When Marvel launched its “Cinematic Universe”, it was an ambitious project. They wanted a cohesive universe, one where separate projects took place in the same universe and would eventually relate to each other. This has been done before of course. The Jetsons and The Flintstones occupied the same universe, albeit many years apart. Star Trek had many TV series in which they were all related. Doctor Who did as well, with two spinoffs all intersecting with each other.
Marvel was the first significant franchise to do it in movies. They launched four separate super hero franchises and then brought them all together, the likes of which have not been seen on this grand of a scale. But Marvel wasn’t done. They wanted a bigger universe, a bigger piece of the pie (a common trait from Disney, who now owns the Marvel Universe).
Enter: Agents of Shield. Sorry, Marvel’s Agents of Shield. (Remind me to call this ‘Marvel Presents: Iceman’s Introductory Blog Post’ or I might get sued). Usually the trend is opposite. Star Trek started as a TV show, then went to movies, and eventually back to TV. Star Wars….started in movies and went to TV but that doesn’t count, because the tv show was a cartoon, and the canon of it is questioned. Sex and The City, X-Files, Firefly, The Simpsons, and many more, were all TV shows turned into movies.
That jump is easy. You have an established fan base over many years who will throw money at you to see their favorite characters on the big screen. The opposite is more risky. Seven movies which made several million at the box office; but Marvel saw the potential in TV. They will make significantly less money but they needed it to be successful. It was absolutely essential to be successful. Marvel knows the recipe to success in their Cinematic Universe in any circumstance. The ingredients? Joss Whedon and Clark Gregg.
Now, after I found out Clark Gregg was front and center – I was skeptical. One of the best and most heart breaking scenes in The Avengers is Agent Coulson’s death. It was the driving force to the events of the whole second half of the film. So was Agents of SHIELD (Marvel’s Agents of SHIELD…This is like ‘Harriet Jones, Former Prime Minister’ all over again…) a prequel? I don’t have good relationships with prequels. Fuck you, Jar Jar Binks. Was it a retcon? I didn’t know. But then I found out another piece of information that made everything ok. JOSS WHEDON was showrunner, and directing the pilot which, later I found out, takes place in present time. Whedon’s involvement was the one and only thing that made Agent Coulson’s return acceptable.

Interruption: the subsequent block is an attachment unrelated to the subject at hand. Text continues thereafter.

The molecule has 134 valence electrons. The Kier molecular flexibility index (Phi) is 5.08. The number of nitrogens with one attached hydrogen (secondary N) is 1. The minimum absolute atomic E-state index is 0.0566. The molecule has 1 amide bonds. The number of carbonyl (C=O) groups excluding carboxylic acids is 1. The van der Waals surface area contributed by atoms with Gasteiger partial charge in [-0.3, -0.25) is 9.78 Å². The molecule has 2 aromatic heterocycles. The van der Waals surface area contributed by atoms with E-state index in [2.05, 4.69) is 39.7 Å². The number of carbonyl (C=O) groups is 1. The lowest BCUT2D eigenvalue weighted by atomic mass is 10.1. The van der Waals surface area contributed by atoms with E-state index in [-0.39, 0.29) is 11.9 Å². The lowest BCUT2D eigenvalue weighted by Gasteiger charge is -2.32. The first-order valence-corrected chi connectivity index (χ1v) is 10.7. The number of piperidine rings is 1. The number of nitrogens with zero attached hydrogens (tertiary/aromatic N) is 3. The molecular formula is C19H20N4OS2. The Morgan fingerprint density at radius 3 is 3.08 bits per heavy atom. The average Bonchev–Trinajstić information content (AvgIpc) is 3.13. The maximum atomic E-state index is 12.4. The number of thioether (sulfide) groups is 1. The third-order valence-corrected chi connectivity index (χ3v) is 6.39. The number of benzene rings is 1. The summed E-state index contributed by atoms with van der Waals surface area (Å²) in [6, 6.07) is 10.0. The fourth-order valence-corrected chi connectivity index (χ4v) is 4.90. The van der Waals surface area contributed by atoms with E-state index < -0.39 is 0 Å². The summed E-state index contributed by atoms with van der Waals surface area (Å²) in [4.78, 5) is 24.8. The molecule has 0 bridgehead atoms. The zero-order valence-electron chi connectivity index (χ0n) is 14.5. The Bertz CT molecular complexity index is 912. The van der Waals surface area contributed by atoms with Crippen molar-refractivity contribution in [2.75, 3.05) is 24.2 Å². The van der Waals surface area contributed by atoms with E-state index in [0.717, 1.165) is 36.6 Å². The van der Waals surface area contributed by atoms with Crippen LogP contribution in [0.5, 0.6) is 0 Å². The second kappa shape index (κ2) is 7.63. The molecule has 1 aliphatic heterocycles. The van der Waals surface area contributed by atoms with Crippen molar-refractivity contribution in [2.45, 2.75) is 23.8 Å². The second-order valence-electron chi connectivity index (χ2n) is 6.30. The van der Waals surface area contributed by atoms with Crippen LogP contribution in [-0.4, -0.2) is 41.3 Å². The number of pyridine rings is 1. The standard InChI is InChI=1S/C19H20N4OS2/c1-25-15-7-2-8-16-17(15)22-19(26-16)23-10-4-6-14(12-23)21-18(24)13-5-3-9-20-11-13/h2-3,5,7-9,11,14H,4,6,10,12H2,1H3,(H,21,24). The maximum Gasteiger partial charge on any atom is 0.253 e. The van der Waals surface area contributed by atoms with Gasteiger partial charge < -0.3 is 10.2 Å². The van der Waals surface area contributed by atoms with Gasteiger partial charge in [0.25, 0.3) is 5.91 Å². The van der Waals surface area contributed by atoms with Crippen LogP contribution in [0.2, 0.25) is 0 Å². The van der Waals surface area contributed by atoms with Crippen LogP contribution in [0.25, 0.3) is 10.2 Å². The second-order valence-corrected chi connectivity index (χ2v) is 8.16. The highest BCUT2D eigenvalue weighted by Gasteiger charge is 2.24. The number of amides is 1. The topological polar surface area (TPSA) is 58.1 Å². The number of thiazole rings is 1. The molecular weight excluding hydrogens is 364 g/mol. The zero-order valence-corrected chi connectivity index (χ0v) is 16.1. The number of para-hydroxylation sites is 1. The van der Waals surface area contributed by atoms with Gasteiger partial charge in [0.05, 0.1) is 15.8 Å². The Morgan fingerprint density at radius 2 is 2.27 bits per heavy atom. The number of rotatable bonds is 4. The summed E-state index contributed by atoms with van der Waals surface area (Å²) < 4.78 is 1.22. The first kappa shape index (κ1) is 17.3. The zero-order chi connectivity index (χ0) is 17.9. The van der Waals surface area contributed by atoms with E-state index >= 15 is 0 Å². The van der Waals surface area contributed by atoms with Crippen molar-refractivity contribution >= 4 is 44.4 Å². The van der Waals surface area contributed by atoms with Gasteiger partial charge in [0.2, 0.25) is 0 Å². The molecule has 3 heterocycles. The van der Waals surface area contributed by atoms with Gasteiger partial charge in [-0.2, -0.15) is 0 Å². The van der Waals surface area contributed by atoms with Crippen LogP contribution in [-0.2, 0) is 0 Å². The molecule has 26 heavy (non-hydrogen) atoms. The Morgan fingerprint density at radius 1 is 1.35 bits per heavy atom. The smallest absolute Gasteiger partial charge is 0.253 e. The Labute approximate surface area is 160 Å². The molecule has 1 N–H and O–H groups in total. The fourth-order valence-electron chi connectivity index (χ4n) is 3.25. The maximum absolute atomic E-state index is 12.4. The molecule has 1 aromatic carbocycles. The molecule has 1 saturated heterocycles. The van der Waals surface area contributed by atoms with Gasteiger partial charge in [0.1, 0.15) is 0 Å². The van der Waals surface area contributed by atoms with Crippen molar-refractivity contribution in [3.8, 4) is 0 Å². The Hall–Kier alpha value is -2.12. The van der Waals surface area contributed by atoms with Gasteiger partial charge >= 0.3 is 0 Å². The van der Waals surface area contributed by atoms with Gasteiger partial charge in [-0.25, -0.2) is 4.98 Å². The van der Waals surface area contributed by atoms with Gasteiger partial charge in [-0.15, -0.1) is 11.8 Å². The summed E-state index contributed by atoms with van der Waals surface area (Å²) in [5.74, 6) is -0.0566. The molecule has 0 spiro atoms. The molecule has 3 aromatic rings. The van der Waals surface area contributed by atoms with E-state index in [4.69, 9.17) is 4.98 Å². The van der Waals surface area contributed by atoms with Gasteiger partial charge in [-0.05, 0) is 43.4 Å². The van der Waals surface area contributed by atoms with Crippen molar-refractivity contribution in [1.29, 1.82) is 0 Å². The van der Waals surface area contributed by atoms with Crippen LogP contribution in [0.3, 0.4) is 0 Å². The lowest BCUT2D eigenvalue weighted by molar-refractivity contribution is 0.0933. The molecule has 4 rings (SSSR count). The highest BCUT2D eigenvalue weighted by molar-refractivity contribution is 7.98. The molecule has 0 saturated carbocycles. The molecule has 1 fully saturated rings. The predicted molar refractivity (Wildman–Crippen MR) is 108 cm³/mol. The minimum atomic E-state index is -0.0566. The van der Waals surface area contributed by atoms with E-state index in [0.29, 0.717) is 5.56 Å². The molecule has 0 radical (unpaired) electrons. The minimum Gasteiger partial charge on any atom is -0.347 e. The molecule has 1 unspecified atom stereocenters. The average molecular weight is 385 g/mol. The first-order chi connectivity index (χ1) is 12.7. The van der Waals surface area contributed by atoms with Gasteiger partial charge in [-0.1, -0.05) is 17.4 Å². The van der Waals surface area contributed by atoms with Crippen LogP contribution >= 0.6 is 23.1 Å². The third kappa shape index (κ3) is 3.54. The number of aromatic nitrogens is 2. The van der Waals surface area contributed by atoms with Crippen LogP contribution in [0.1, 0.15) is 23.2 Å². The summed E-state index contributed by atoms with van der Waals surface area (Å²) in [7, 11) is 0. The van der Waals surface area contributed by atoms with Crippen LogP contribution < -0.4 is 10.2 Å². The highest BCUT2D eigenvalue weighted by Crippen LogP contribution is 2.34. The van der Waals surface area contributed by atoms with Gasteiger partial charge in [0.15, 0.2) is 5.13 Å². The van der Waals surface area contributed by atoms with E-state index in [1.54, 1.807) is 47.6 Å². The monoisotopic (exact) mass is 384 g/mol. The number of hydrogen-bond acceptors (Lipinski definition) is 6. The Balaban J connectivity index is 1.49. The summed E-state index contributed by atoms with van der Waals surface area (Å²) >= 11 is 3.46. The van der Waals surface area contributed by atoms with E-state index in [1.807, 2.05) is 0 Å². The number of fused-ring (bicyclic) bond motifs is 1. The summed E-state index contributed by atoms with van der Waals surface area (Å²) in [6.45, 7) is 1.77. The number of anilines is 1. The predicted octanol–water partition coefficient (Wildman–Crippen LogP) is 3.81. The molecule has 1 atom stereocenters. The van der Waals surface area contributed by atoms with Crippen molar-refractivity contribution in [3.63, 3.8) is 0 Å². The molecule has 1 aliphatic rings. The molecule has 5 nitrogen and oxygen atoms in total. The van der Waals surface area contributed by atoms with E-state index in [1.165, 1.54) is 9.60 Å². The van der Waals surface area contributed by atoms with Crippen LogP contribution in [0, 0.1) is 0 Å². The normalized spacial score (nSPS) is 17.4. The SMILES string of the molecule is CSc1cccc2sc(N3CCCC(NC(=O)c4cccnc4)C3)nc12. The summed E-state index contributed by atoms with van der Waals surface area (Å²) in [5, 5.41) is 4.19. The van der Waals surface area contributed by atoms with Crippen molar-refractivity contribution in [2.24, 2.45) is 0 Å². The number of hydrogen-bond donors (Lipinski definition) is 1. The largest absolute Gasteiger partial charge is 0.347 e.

The Disney/Marvel executives said there was never going to be a SHIELD show without Clark Gregg. So did they know before Avengers happened? Or did they just say that to cover their ass? One could certainly make an argument that it was always the plan. The film didn’t show the medics taking Coulson away, Whedon made it a point to have the scene in the movie where Agent Hill interrogates Nick Fury about him lying to the Avengers about the vintage cards, since they were in his locker, and not on Coulson’s person, like Fury told him (Fury likes to lie…..Spoiler for Captain America 2….) There was always ambiguity, if you watch the aftermath carefully.
I don’t know how Coulson is alive, but I have my ideas….that’s a different post for a different time. What I do know is that Joss Whedon knows what he is doing. He proved that in The Avengers. This is the first (But probably not the last, there are already whisperings and rumors of an ‘Agent Carter’ TV series, although that would be the first linearly but not in our time line even though you could watch it first; wibbly wobbly, timey wimey…) television series in the Marvel Cinematic Universe. If they hope to have the success they had, there has to be connective tissue to the rest of the MCU, like the other films have had. Coulson fulfills that.
But there needs to be more. No, I don’t think Robert Downey Jr should guest star in the finale. That would take me right out of it. Why not call Stark every time Coulson had a problem then? Or the SHIELD friendly Steve Rogers? But I do think some things would work. Like frequent name dropping of Director Fury. Show Coulson on the phone with him. Show emails from him. Mention orders from him, etc. The other thing that would work is Cobie Smulders’ Agent Hill. But she can’t be a regular on a SHIELD TV show until her other show is finished, and for that to happen they need to meet the goddamn mother first. I mean, who tells a story that takes place for 9 years about how your dad met your mother, when he doesn’t even meet your mother until year 9?! But I guess it works because Neil Patrick Harris is awesome. I can’t argue with that logic. Anyway, back to Marvel’s Agents of SHIELD. (Ha! I remembered the ‘M’ word this time!)
The show has potential and this is the first thing that isn’t Doctor Who related that I’ve written this much about, so obviously I am excited. But nervous at the same time, although some of the anxiety is gone thanks to the GLORY that is Joss Whedon. What Marvel did and is doing, is remarkable. They’ve had a few stumbles along the way (recasts like Don Cheadle and Zachary Levi, but I personally think they are upgrades even though no one like recasts) but nothing detrimental. This is the biggest risk they’ve taken yet, but if it pays off, then Marvel is on their way to dominating the two biggest mediums in entertainment, and I am willing to take that risk and go on that journey with them. Marvel’s Agents of SHIELD is happening, so let’s embrace it, and have faith in Marvel, and more important the legendary storytelling skills of Mr. Joss Whedon.
If you read that whole thing, then you probably know this, but just in case: Marvel’s Agents of SHIELD premieres SEPTEMBER 24th at 8/7c on ABC.
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